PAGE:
A bill filed this month on behalf of two prominent Portland lawyers and police accountability advocates boasts something of a lofty goal in a Legislature that's largely very close to labor interests: It would strip away arbitration appeals for Portland cops disciplined over the use of force—leaving the mayor and police chief as the last word outside the court system.
SB 747 was submitted by Senator Chip Shields, a Democrat representing North and Northeast Portland, on behalf of father-and-son activists Greg and Jason Kafoury. The pair have fashioned a reputation for hard-nosed crusading on police misconduct—winning hundreds of thousands of dollars in judgments and settlements against the police bureau in cases involving force and civil right violations.
The bill is due for a hearing Wednesday in the Senate's general government committee, which Shields runs. It would ban the city, when negotiating contracts with the Portland Police Association and Portland Police Commanding Officers Association, from agreeing to allow binding arbitration in discipline cases that involve the use of force.
"He's very concerned about the city's police bureau and how they handle the use of force," says Amanda Hess, a legislative aide in Shields' office. "He believes the bill needs airing in committee."
It comes nearly a year after arbitrator Jane Wilkinson ordered Portland to reinstate Ron Frashour, the cop fired in 2010 for shooting Aaron Campbell in the back with his AR-15 rifle. Wilkinson found Frashour committed no misconduct. (The bill was first reported by Willamette Week.)
The Oregon Employment Board then slapped the city last fall after it refused to abide by Wilkinson's order—arguing, so far in vain, that the reinstatement runs afoul of "public policy" and violated a largely untested state law written after an arbitrator overturned discipline in a 1993 Portland police shooting. Frashour is back with the bureau, and the city has since filed with the Oregon Court of Appeals.
The city has a history of losing in high-profile arbitration cases—although most discipline cases, as the Mercury reported last spring, rarely end up in arbitration. As of last April, according to city data obtained through a public records request, only four cases since 2002 actually made it into a full-blown arbitration hearing.
A hearing is a big deal for a bill that's likely not going to make it out of the Legislature, certainly not this session and maybe not ever. The PPA is expected to put up a big fight, especially if the bill manages to stay alive and somehow squeeze its way into the House. Hess, Shields' aide, declined to comment specifically on whether her boss is lobbying colleagues in support of the bill.
The obvious line of attack is the chance that a mayor or police chief might punish a cop out of incompetence or for political reasons—like, say, a whistle-blower.
"The people supporting this bill have to have an answer other than 'Trust the city of Portland,'" one observer tells the Mercury. "Because the Legislature doesn't."
Jason Kafoury says he and his dad will try talking to other lawmakers, like North Portland's Representative Lew Frederick. Greg Kafoury invoked federal reform of the police bureau, over its unconstitutional treatment of people with mental illness, as an indication that a system with arbitration hasn't been working.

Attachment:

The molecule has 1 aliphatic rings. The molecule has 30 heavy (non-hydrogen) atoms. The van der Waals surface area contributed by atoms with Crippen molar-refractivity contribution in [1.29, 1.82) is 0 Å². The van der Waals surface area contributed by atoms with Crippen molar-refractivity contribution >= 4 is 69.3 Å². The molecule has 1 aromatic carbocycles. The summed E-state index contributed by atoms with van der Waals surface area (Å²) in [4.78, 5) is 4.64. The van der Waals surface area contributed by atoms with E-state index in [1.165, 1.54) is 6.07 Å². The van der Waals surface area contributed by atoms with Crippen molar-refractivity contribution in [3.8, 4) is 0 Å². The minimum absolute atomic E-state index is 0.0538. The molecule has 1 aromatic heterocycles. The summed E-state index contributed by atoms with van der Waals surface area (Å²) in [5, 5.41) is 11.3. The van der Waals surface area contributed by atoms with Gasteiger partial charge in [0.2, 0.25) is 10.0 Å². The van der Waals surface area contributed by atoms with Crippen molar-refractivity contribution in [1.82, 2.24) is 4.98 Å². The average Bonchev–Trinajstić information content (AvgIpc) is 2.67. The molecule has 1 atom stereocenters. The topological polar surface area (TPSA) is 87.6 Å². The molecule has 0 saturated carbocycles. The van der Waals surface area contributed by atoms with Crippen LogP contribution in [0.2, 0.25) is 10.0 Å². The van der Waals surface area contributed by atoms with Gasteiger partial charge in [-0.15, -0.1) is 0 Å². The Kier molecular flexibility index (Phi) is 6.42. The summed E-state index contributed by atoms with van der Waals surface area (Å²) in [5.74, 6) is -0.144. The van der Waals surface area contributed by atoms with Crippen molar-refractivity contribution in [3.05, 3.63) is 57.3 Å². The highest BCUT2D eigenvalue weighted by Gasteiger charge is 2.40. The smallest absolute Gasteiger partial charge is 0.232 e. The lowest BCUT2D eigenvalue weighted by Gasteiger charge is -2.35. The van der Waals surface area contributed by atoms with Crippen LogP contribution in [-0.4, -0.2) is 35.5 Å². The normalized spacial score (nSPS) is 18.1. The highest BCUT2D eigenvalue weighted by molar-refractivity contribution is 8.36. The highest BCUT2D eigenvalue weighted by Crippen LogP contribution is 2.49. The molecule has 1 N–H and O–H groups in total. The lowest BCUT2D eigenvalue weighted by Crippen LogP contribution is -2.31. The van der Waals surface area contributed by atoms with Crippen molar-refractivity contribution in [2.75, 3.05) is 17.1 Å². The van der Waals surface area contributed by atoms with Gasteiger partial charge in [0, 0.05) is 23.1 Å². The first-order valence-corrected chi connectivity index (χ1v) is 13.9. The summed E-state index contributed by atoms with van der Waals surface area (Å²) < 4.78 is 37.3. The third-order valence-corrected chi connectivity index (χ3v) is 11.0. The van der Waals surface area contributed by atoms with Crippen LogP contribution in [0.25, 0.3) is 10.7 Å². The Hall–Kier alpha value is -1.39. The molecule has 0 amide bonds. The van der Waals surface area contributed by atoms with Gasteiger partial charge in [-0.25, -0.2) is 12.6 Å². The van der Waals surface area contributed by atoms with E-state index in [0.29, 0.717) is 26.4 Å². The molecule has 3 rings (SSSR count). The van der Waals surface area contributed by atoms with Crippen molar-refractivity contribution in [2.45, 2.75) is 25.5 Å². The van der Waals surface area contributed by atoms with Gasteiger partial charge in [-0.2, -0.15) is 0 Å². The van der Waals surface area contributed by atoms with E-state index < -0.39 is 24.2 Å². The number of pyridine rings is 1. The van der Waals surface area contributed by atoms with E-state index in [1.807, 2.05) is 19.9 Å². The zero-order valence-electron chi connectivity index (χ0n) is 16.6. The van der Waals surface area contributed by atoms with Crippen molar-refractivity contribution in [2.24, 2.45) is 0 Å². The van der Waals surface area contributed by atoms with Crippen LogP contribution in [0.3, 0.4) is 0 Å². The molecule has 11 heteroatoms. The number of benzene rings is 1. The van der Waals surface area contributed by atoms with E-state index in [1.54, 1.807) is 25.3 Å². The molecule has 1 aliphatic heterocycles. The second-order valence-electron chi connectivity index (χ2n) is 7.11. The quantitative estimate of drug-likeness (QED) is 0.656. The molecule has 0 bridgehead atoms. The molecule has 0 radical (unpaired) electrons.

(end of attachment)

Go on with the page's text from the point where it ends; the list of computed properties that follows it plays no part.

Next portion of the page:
"There's been a great gnashing of teeth over the fact that there's no political control over the officers, so there's no real accountability. This is an agency that's just been investigated and found wanting by the federal government," he says. "This would put the elected officials back in charge, make them responsible for policing."
Greg Kafoury also says the city doesn't have to wait for a bill to become law. If he wants to, says Kafoury, Mayor Charlie Hales can insist on removing binding arbitration from its police contracts.
"The bill would require the city to do the right thing," Greg Kafoury says. "I'm hoping the city would do the right thing without having the law changed in Salem."
A spokesman for Hales, Dana Haynes, says the city is obviously watching what happens but that Hales isn't commenting on the bill. "It would not be acting in good faith to start talking in the media about what things we think are bargaining chips and which aren't."
But don't hold your breath hoping the city might try this on its own. Last year, I interviewed Henry Drummonds, an adviser to Governor John Kitzhaber who helped negotiate the state law on arbitration appeals the city is challenging, and others to talk about the legal issues behind the city's challenge. Here's how the resulting story closed:
Can the city strip binding arbitration from its police contract? The city could try that when the PPA's contract is up for renegotiation next year—essentially drawing the distinction that police officers, because they are allowed to use deadly force, are not like other union workers.
But it's rare and politically difficult. Observers say it would certainly drive the PPA to bow out of contract talks. And that would mean, ironically, that an arbitrator would step in and settle the dispute.
And if the city could manage it, what then? Would the police commissioner's decision be final? Or could a civilian review board be drafted—along the lines of the city's Citizen Review Committee, which already weighs in on discipline appeals before they hit arbitration?
Disputes would probably end up in court—much like where the Frashour case seems headed.
"It isn't required," Drummonds says of arbitration. "It's just an almost universal standard.
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